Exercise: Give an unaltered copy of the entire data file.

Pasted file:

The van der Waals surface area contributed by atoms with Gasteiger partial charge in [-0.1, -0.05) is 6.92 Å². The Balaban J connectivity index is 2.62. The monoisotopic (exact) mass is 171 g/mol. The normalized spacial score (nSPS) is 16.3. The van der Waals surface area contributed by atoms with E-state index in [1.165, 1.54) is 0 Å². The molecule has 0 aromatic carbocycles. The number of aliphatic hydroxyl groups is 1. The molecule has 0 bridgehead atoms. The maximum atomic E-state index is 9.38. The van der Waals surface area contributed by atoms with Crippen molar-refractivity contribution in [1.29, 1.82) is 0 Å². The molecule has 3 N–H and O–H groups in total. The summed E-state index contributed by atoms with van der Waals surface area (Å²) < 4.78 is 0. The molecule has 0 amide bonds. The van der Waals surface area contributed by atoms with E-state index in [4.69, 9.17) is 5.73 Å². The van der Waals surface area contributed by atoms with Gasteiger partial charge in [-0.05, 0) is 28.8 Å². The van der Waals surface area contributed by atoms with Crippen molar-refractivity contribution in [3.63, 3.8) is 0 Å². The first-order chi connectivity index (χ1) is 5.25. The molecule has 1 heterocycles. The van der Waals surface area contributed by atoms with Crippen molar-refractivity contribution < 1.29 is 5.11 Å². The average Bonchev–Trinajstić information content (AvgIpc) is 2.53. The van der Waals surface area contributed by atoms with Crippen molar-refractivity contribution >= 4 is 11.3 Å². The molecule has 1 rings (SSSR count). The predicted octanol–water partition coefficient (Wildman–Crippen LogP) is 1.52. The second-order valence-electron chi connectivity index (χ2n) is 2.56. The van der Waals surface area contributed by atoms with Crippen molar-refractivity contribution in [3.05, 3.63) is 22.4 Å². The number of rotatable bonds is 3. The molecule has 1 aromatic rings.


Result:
The van der Waals surface area contributed by atoms with Gasteiger partial charge in [-0.1, -0.05) is 6.92 Å². The Balaban J connectivity index is 2.62. The monoisotopic (exact) mass is 171 g/mol. The normalized spacial score (nSPS) is 16.3. The van der Waals surface area contributed by atoms with E-state index in [1.165, 1.54) is 0 Å². The molecule has 0 aromatic carbocycles. The number of aliphatic hydroxyl groups is 1. The molecule has 0 bridgehead atoms. The maximum atomic E-state index is 9.38. The van der Waals surface area contributed by atoms with Crippen molar-refractivity contribution in [1.29, 1.82) is 0 Å². The molecule has 3 N–H and O–H groups in total. The summed E-state index contributed by atoms with van der Waals surface area (Å²) < 4.78 is 0. The molecule has 0 amide bonds. The van der Waals surface area contributed by atoms with E-state index in [4.69, 9.17) is 5.73 Å². The van der Waals surface area contributed by atoms with Gasteiger partial charge in [-0.05, 0) is 28.8 Å². The van der Waals surface area contributed by atoms with Crippen molar-refractivity contribution in [3.63, 3.8) is 0 Å². The first-order chi connectivity index (χ1) is 5.25. The molecule has 1 heterocycles. The van der Waals surface area contributed by atoms with Crippen molar-refractivity contribution < 1.29 is 5.11 Å². The average Bonchev–Trinajstić information content (AvgIpc) is 2.53. The van der Waals surface area contributed by atoms with Crippen molar-refractivity contribution >= 4 is 11.3 Å². The molecule has 1 rings (SSSR count). The predicted octanol–water partition coefficient (Wildman–Crippen LogP) is 1.52. The second-order valence-electron chi connectivity index (χ2n) is 2.56. The van der Waals surface area contributed by atoms with Crippen molar-refractivity contribution in [3.05, 3.63) is 22.4 Å². The number of rotatable bonds is 3. The molecule has 1 aromatic rings.